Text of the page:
Cumulative Volume Index (CVI)
The CVI takes into consideration the market momentum for demonstrating money flows in and out of the market by subtracting the volume of descending stocks from the volume of growing stocks and adding the result value to an ongoing total figure. An effective method of interpreting the Cumulative Volume Index is to watch the general trends. The CVI demonstrates if there has been more down-volume or up-volume and how long the ongoing volume trend has been remaining on market.
The Cumulative Volume Index resembles On Balance Volume, or OBV, in some respects. Both indexes were developed to demonstrate if the volume was flowing into or out of the market. The differ is in the following aspect: the OBV says that all volume is up-volume when the stock closes higher and that all volume is down-volume when the stock closes lower as up-volume and down-volume can't be used with individual stocks while the Cumulative Volume Index uses the actual up- and down-volume for the New York Stock Exchange.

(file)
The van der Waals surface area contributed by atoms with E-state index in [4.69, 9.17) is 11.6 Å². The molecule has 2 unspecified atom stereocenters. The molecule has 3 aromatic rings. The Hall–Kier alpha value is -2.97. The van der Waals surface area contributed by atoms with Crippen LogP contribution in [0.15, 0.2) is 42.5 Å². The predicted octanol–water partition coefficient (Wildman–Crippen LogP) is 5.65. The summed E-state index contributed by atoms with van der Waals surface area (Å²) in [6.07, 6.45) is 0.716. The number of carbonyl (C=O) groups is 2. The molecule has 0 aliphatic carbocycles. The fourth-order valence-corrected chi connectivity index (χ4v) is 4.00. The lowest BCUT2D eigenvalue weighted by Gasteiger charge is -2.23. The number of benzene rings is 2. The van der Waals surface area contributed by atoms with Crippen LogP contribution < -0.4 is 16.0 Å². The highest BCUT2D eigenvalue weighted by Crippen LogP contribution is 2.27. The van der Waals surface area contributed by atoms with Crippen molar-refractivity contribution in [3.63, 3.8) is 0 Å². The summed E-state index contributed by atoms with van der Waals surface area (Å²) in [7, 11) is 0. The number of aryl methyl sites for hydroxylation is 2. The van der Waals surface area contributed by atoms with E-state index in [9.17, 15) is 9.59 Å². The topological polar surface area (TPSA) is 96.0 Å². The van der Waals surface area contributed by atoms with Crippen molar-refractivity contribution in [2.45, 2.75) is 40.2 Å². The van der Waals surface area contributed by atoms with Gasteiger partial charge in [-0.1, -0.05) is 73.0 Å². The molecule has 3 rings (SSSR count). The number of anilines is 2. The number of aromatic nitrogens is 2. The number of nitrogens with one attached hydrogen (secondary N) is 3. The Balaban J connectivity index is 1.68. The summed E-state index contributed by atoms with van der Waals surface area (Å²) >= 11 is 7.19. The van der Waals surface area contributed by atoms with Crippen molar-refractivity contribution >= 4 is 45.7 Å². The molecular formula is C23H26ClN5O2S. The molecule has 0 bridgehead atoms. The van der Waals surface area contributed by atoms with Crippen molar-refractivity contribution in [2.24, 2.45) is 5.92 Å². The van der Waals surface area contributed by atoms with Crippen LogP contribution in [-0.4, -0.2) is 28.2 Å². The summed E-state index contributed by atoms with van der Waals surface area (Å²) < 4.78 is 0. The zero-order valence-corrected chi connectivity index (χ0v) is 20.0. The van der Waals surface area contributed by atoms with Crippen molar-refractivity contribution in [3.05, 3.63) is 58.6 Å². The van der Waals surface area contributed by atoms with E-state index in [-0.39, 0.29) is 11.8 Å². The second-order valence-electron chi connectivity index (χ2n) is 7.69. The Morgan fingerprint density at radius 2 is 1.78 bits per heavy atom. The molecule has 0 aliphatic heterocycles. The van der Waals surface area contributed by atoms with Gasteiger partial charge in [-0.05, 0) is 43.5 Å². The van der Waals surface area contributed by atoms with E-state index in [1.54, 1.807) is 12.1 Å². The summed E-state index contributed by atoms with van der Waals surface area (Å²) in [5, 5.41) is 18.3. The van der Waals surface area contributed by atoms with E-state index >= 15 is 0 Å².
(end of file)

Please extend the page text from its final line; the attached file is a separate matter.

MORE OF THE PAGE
It is also possible to search for increasing discrepancies between the CVI and a market index. When the market index demonstrates a new peak while the CVI does not react at all, it means that the market is going to correct itself to confirm the story based on the CVI results.
It is important to know that as the CVI as a rule starts at the zero point; the CVI numeric value is not so significant. The slope and pattern of the CVI are significant.